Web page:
Preliminary evaluation of pest population. Five white Delta traps baited with Iscalure Bonagota[R] and five others with Iscalure Grapholita[R] (ISCA Tecnologias Ltda., Ijui, RS, Brazil) were placed in each of the experimental units on plants 30 m apart, between 1.5 and 2.0 m above ground, on 09/20/05. These traps were evaluated seven days later to determine the homogeneity of experimental units and initial population levels of B. salubricola and G. molesta.

Treatment evaluation. Treatment efficacy was assessed by recording the adult population and damage to fruit by B. salubricola and G. molesta. Male moth captures in Delta traps were evaluated weekly from the beginning of the experiment. B. salubricola and G. molesta lures in Delta traps were replaced every 90 and 30 days respectively, and the adhesive trap bottoms were replaced as needed.

Mating disruption was evaluated by calculating the mating interruption rate (MIR), with the formula MIR= (CT/T)*100, where "C" is the average of males captured per trap in the experimental unit under treatment and "T" is the number of catches in the Integrated Apple Production (IAP) (Molinari et al. 2000). MIR was calculated using the entire period of the experiment.

Damage by pests in apple fruits was evaluated on four dates (11/21/05, 12/21/05, 1/25/06 and 2/14/06) by recording the number of fruits damaged by B. salubricola and G. molesta from a sample of 1600 fruits per treatment (eight sampling locations with 200 fruits per location).

Data analysis. The population fluctuation of adult male of B. salubricola and G. molesta by plotting the average number of males/trap/week as a function of the time per each treatment.

The mean number of moths for each experimental unit was compared from 10/04/05 to 02/14/06. The percentage of damaged fruit was compared by transforming data by [square root of (x+0.5)]. Data was examined by analysis of variance and means were compared using Tukey's test, with a significance level of 0.05.

Results

The mean number of adults of B. salubricola (F = 1.2368; df = 20.0; P = 0.3271) and G. molesta (F = 2.3333; df = 20.0; P = 0.0907) captured in Delta traps in the preliminary evaluation (09/27/05) was statistically similar among the experimental units, demonstrating homogeneity of infestation (Table 1).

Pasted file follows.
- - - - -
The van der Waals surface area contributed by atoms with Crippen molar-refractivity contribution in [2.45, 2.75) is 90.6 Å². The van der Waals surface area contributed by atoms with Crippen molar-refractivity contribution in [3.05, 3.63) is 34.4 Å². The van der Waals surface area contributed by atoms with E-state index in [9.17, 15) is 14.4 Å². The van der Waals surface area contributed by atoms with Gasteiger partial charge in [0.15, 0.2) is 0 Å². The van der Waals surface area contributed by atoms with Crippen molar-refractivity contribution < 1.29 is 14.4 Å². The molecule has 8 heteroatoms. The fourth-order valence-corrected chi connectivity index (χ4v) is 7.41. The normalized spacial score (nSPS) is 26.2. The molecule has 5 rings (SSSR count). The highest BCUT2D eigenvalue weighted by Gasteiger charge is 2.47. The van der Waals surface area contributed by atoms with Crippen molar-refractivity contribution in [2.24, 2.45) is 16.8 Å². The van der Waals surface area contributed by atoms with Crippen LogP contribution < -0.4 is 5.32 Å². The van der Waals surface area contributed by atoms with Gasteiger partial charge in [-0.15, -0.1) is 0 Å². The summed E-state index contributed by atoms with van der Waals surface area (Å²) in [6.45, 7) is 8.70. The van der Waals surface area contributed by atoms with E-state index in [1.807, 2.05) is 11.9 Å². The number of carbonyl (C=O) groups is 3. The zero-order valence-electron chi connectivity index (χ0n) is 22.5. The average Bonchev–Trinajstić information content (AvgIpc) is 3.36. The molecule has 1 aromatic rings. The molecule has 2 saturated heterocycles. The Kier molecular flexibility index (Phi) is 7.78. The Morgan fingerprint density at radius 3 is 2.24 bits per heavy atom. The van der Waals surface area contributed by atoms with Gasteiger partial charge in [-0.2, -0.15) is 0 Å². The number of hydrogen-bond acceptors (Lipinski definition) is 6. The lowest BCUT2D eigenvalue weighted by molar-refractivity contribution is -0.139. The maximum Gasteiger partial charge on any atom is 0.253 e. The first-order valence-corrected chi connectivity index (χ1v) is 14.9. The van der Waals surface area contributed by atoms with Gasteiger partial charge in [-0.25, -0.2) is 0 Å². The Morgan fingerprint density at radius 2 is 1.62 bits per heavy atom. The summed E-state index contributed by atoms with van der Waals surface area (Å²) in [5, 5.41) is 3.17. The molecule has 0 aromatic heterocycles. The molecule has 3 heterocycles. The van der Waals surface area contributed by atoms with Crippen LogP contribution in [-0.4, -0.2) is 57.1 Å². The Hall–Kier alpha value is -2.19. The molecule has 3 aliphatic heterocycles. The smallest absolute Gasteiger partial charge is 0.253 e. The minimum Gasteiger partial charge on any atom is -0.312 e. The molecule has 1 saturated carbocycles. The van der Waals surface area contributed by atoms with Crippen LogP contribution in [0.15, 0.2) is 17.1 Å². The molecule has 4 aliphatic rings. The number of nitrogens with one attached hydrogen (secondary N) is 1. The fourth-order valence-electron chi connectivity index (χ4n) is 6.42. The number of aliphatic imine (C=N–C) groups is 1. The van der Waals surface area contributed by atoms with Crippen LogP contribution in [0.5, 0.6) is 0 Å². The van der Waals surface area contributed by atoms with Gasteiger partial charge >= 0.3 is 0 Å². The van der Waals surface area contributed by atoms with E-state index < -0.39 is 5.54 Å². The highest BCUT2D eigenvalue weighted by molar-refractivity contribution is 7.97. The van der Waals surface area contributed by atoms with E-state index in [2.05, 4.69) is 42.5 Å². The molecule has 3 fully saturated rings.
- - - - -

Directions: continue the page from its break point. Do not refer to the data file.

The mean number of male B. salubricola captured in the experimental units treated with SPLAT on either 10/04/05 or 12/13/05 was significantly lower than that observed in the Integrated Apple Production (IAP) treated experimental unit (F = 14.5002; df = 20.0; P = 0.0001) (Table 1). In the experimental units treated on 10/04/05, the mating interruption rate (MIR) of B. salubricola was 84.4 and 75.5% for SG+B and SAKG+B respectively. SPLAT applied on 12/13/05 resulted in lesser MIRs; 66.1 and 65% for SG+B and SAKG+B, respectively (Table 1). These results indicate that the SPLAT application on 10/04/05 was more effective for mating disruption than the application on 12/13/05.

MIR's for G. molesta were above 90% when SG+B and SAKG+B were applied on 10/04/05 (Table 1) was significantly lower than that observed in the other treatments (F = 33.5565; df = 20.0; P = 0.0001). Applying SPLAT on 12/13/05 reduced the MIR's to just 52.1 and 75.1% for SG+B and SAKG+B, respectively (Table 1).

The fluctuation of male populations of B. salubricola and G. molesta after SPLAT application on 10/04/05 was significantly lower than that observed in the Integrated Apple Production (IAP) system treated areas during the experiment (Fig. 1). The fluctuation of male B. salubricola and G. molesta populations in the experimental units treated on 12/13/05 showed similar behavior to the Integrated Apple Production (IAP) treated experimental unit before the SPLAT treatments were applied, and was significantly reduced after the SPLAT applications (Fig. 1).